[tahoe-dev] Observations on Tahoe performance

Shawn Willden shawn at willden.org
Mon Aug 24 19:07:12 UTC 2009

On Wednesday 19 August 2009 02:20:54 pm Brian Warner wrote:
> In the allmydata.com world, we deferred performance analysis
> and improvement for two reasons: most consumer upload speeds were really
> bad (so we could hide behind that), and we don't have any
> bandwidth-management tools to avoid saturating their upstream and thus
> causing problems to other users (so e.g. *not* having a windowing
> protocol could actually be considered a feature, since it left some
> bandwidth available for the HTTP requests to get out).

Yes, that is another issue that will be important for me to address.  At the 
moment, I'm using traffic shaping to solve it.  That works very well, 
especially when the upload is going through a helper, because all immutable 
uploads are routed through a single TCP connection.

> 1: The process of uploading an immutable file involves a *lot* of
> roundtrips, which will hurt small files a lot more than large ones. Peer
> selection is done serially: we ask server #1, wait for a response, then
> ask server #2, wait, etc.

That clearly adds a lot of time overhead, but not traffic overhead, which is 
why parallelizing uploads works so well.

> We're thinking about switching away from Foolscap for share-transfer and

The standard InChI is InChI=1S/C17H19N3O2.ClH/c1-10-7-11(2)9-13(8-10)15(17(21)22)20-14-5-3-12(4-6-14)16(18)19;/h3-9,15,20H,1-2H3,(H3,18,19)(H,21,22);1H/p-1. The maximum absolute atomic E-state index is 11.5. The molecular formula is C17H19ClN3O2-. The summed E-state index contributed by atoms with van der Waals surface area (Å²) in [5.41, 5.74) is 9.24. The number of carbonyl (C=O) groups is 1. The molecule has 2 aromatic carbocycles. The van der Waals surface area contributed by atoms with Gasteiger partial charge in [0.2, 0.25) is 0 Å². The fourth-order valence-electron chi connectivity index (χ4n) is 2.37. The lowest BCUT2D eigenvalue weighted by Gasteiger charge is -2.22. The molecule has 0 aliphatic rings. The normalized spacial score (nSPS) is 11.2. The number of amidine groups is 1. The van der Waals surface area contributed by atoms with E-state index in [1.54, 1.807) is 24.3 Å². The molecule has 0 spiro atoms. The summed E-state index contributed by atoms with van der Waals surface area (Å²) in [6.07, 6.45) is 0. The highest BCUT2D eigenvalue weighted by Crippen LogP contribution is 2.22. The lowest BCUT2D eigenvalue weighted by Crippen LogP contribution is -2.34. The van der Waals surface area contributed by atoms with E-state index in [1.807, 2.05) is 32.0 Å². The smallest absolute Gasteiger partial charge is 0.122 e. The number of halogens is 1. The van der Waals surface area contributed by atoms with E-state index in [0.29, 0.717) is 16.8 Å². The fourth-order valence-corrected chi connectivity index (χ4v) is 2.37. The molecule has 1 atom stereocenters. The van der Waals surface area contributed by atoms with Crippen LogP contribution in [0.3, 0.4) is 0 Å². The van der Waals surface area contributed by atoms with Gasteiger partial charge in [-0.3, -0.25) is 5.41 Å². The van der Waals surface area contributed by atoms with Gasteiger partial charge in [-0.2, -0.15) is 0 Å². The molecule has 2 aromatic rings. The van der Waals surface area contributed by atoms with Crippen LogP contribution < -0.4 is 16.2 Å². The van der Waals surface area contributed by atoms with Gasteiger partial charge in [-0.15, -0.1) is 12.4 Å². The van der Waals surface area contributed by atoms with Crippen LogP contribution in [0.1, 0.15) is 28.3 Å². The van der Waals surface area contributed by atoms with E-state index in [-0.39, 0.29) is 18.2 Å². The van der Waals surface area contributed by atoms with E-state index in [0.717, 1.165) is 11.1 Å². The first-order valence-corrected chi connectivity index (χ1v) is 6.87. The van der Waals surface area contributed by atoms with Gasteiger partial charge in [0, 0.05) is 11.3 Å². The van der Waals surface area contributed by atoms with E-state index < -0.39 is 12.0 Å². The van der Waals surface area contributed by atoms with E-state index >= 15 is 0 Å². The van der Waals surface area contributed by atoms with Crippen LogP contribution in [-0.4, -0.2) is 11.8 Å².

> instead using something closer to HTTP (#510). This would be an
> opportunity to improve the RTT behavior as well: we don't really need to
> wait for an ACK before we send the next block, we just need confirmation
> that the whole share was received correctly, and we need to avoid
> buffering too much data in the outbound socket buffer.

Yeah, let TCP handle making sure the whole share arrives, then hash to verify.  
Why the concern about data buffered in the outbound socket?

> In addition, we 
> could probably trim off an RTT by changing the semantics of the initial
> message, to combine a do-you-have-share query with a
> please-prepare-to-upload query. Or, we might decide to give up on
> grid-side convergence and stop doing the do-you-have-share query first,
> to speed up the must-upload case at the expense of the
> might-not-need-to-upload case.

I really, really like grid-side convergence.  I'd vote for keeping it and 
combining the message semantics.

> 3: Using a nearby Helper might help and might hurt.

I haven't tried using a nearby helper.  My helper is in a co-lo somewhere, on 
a multi-gigabit connection to the backbone.  I've only tried:

1.  My app -> local node -> helper -> grid
2.  My app -> helper (using helper as client) -> grid
3.  My app -> local node -> grid

Option 1 seems to give the best performance.  Option 3 obviously sucks because 
it means pushing the FEC-expanded data up my cable modem.  It's not clear to 
me why 1 is better than 2.  Maybe it's just from spreading the CPU load.


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